— Fiscalía Paraguay (@MinPublicoPy) June 22, 2022
Following the results of Paraguay’s investigation, the president of that country, Mario Abdo Benítez, claims on June 29 that a significant part of the crew of the plane has links to international terrorism, claiming that “one of them, even, underwent surgery to change his face in Cuba”.
“The Paraguayan intelligence services have done an excellent job in being able to determine the danger of this flight and since Paraguay reported and alerted, investigations could be carried out,” added President Abdo Benítez.
The United States Department of Justice officially demand the seizure of the plane on August 2, declaring that the Boeing plane originally belonged to Iranian Mahan Air, which transferred it to Emtrasur, an act which constitutes a violation of American sanctions imposed on the airline Iranian since 2008. The Ministry of Justice also claimed that Mahan Air is affiliated with the IRGC.
Maduro responded to the incident by throwing a tantrum on live television on Monday.
“We are very angry about what is happening in Argentina, very angry and very outraged by the flight of the plane in Argentina!” Maduro shouted during a mandatory broadcast.
— Monitoreamos (@monitoreamos) August 9, 2022
The Maduro regime immediately organized rallies Tuesday to protest the governments of Argentina and the United States over the seized plane. It’s worth mentioning that these rallies are packed with public sector workers and beneficiaries of Maduro’s donation schemes, meaning attendance is mandatory lest they risk losing their jobs and the donations they depend on.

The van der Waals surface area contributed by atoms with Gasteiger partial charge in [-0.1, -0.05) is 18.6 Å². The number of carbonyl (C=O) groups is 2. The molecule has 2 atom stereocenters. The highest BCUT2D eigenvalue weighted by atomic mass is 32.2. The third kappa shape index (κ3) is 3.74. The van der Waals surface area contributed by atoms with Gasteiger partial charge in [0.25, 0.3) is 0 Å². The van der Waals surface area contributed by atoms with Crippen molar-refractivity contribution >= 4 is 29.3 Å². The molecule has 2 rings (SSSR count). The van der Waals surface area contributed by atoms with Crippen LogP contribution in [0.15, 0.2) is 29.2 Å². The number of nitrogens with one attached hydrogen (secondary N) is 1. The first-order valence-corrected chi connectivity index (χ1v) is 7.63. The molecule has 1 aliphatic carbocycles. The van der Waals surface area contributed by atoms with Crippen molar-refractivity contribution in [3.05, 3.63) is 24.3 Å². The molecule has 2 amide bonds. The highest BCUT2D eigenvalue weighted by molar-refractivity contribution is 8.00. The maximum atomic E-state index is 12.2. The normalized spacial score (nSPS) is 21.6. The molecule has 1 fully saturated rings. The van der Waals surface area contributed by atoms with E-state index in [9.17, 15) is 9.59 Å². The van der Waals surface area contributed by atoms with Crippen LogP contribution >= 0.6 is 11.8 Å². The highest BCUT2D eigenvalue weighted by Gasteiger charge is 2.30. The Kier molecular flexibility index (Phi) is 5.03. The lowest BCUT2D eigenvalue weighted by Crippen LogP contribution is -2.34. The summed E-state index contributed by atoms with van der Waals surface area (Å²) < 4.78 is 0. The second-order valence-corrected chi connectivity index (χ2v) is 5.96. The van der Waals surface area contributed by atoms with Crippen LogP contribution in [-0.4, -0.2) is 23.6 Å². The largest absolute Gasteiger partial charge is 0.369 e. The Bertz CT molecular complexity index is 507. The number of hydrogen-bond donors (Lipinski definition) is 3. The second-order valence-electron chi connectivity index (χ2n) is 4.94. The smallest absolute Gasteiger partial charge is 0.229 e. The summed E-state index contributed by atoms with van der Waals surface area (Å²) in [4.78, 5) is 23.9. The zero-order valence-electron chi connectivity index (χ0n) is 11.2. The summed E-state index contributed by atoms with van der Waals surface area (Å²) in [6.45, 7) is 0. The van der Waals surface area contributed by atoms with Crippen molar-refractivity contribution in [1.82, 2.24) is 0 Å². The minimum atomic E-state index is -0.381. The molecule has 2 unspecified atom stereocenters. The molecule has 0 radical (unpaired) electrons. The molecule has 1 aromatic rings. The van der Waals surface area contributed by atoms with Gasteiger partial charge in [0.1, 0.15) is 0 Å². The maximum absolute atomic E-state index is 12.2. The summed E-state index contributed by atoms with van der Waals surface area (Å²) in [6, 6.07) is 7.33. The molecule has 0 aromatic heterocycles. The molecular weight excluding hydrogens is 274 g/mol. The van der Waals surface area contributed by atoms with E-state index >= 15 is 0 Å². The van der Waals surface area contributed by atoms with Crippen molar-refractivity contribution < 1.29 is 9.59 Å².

Venezuela’s National Assembly, seized by the Maduro regime in a fraudulent 2020 election, accused the Argentine government and its left-wing president, Alberto Fernández, to be “puppets” of the United States, claiming that there will be no more negotiations between the socialist regime and the Venezuelan opposition as long as the plane seized will not be returned.
The Venezuelan regime also sent Conviasa workers and Socialist Party members to the Argentinian embassy in Caracas on Thursday to protest, demanding that the plane be sent back to Venezuela.
Trabajadores de Conviasa y diputados del Psuv acudieron a la Embajada de Argentina en Caracas para entregar a documento en el que la devolución de l’avión retained en ese pays desde junio pic.twitter.com/iBn4pqENex
— Manuel Cobela (@mcobela_news) August 11, 2022
“Give up the plane, with its crew,” chanted the demonstrators.
Argentina replied to the tantrums of the socialist regime on Thursday by affirming that the situation of the seized plane “is not a diplomatic incident”.
“We understand that these are expressions of different actors in Venezuelan life, because actors in Argentine life have often had very strong expressions regarding Venezuela, and that does not mean that a diplomatic incident has happened. is produced,” said presidential spokeswoman Gabriela Cerruti. , during a press conference.
Christian K. Caruzo is a Venezuelan writer and documents life under socialism. You can follow him on Twitter here.